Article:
Afghan President Hamid Karzai is putting President Obama's diplomatic poker skills to the test as Karzai defies the White House’s demands he sign a long-term security pact.
The White House has threatened to withdraw all U.S. and NATO troops from Afghanistan if Karzai doesn’t sign the agreement this year, and Obama dispatched National Security Adviser Susan Rice for a personal meeting Monday to deliver the message.
But Karzai did not budge at the ultimatum, insisting that he wait until after the Afghan presidential elections next spring before the agreement is signed. Karzai also added new demands he wants met before signing an agreement the U.S. believed to be finalized.
Now both sides are betting the other will back down in the latest showdown that threatens the long-term future of U.S. forces in Afghanistan.
“When it comes to Karzai, we’re kidding ourselves if we thought this would be smooth,” said Michael Rubin, a resident scholar at the conservative-leaning American Enterprise Institute. “We’ve got to recognize that when we come off as desperate, Karzai is going to take advantage.”
An agreement for U.S. forces after 2014 appeared to be at hand last week, when Secretary of State John Kerry announced the final details had been finalized, such as a U.S. pledge not to enter Afghan homes except in extraordinary circumstances.
But Karzai, who is term-limited and can’t run in next year’s presidential elections, quickly wanted to re-open the negotiations. He said at a meeting of elders and leaders known as a Loya Jirga that he did not intend to sign the pact until after the elections in the spring.
The Loya Jirga voted to approve the agreement and urged Karzai to sign soon, but he still refused, laying out new demands. They included stopping U.S. forces from entering Afghan homes under any circumstances, restarting the peace process with the Taliban and the release of all Afghan detainees at Guantánamo Bay to Afghanistan.
The Obama administration says if Karzai does not sign the agreement before the end of the year, it will have “no choice” but to plan for withdrawing all troops in 2014 because it won’t have time to properly plan for a post-2014 scenario.
After her meeting with Karzai, Rice said in an interview with Afghanistan’s Tolo TV that the negotiations would not be re-opened.
“The text is concluded. The negotiation is done,” she said. “It was almost as if he was hoping that the goal of our partnership, the goal of the partnership which is peace and security and development and prosperity, could be achieved prior in some way to the conclusion of the Bilateral Security Agreement.”
The U.S. threat of removing all troops from Afghanistan draws comparisons to the U.S. negotiations at the end of the Iraq War, where a dispute over troop immunity prompted a full U.S. withdrawal in 2011.
“Those who contend such a ‘zero option’ outcome is impossible need only look to the rapid and complete U.S. exit from Iraq at the end of 2011,” retired Lt. Gen. David Barno, a senior fellow at the Center for a New American Security, wrote last week.
There are significant risks for both sides should they fail to come to an agreement on the security pact.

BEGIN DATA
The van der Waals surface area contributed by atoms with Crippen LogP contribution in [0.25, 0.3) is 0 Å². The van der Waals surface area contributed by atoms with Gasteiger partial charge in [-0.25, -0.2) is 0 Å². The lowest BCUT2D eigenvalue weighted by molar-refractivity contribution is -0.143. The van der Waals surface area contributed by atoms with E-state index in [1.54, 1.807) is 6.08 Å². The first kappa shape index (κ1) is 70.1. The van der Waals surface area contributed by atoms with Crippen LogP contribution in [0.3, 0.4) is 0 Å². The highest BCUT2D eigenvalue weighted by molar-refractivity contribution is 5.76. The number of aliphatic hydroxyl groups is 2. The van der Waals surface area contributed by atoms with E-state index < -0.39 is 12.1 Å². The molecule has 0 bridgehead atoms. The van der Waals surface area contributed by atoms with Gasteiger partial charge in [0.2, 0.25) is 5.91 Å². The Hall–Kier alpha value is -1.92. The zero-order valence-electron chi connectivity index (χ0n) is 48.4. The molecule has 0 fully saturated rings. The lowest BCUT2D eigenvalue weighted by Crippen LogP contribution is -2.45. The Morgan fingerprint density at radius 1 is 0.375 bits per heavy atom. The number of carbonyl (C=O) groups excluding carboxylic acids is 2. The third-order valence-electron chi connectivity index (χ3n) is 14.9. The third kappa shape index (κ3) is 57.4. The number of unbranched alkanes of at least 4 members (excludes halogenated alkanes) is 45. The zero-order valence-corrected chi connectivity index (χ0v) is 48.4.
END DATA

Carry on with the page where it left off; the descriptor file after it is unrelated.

The United States also does not want to completely abandon Afghanistan, the longest war in U.S. history. A full withdrawal would threaten the gains achieved since the Taliban were removed from power a decade ago.
"It would be deeply embarrassing to see Afghanistan go into a state of sheer and utter collapse after we’ve spent hundreds of billions of dollars there," Rubin said.
For Karzai, the loss of U.S. and NATO troops would also lead to the loss of $8 billion in foreign aid to Afghanistan, which could destabilize the country and risk descending back into civil war or allowing the Taliban to regain power.
Karzai did appear to soften his stance somewhat Wednesday, saying that Rice’s assurances the U.S. would allow free and fair elections were sufficient for him. He still maintained his other demands, however.
Defense analysts say Karzai is likely motivated by a desire to avoid becoming a lame-duck president and to maintain some leverage with the U.S. ahead of next year’s elections.
While Karzai appears isolated in his stance against signing, several analysts have suggested that the U.S. should not rashly abandon Afghanistan even if Karzai isn’t bluffing.
“It is much more convenient to make a firm plan now,” said Michael O’Hanlon, a senior fellow at the Brookings Institution. “But we have already shown repeatedly we can get 30,000 troops into or out of Afghanistan over a given six month window, so some uncertainty about whether the last 10,000 are staying can be tolerated into the summer.”
The bilateral agreement does not lay out how many troops would stay in the country after the Afghans are given control of security at the end of 2014, but NATO has said between 8,000-to-12,000 would likely remain. The U.S. is drawing down to 34,000 troops by early next year.
Despite the U.S. desire to lock in a post-2014 agreement, O’Hanlon argued that Karzai could actually be helping the U.S. by waiting for his successor to sign the agreement.
“If that’s what happens, he indirectly and perhaps unintentionally but still usefully reinforces his commitment to the elections and strengthens Afghan democracy by giving the next leader ownership of a hugely important decision that will be hugely popular within Afghanistan,” O’Hanlon said.
“So we can stay cool and calm about this, I believe.”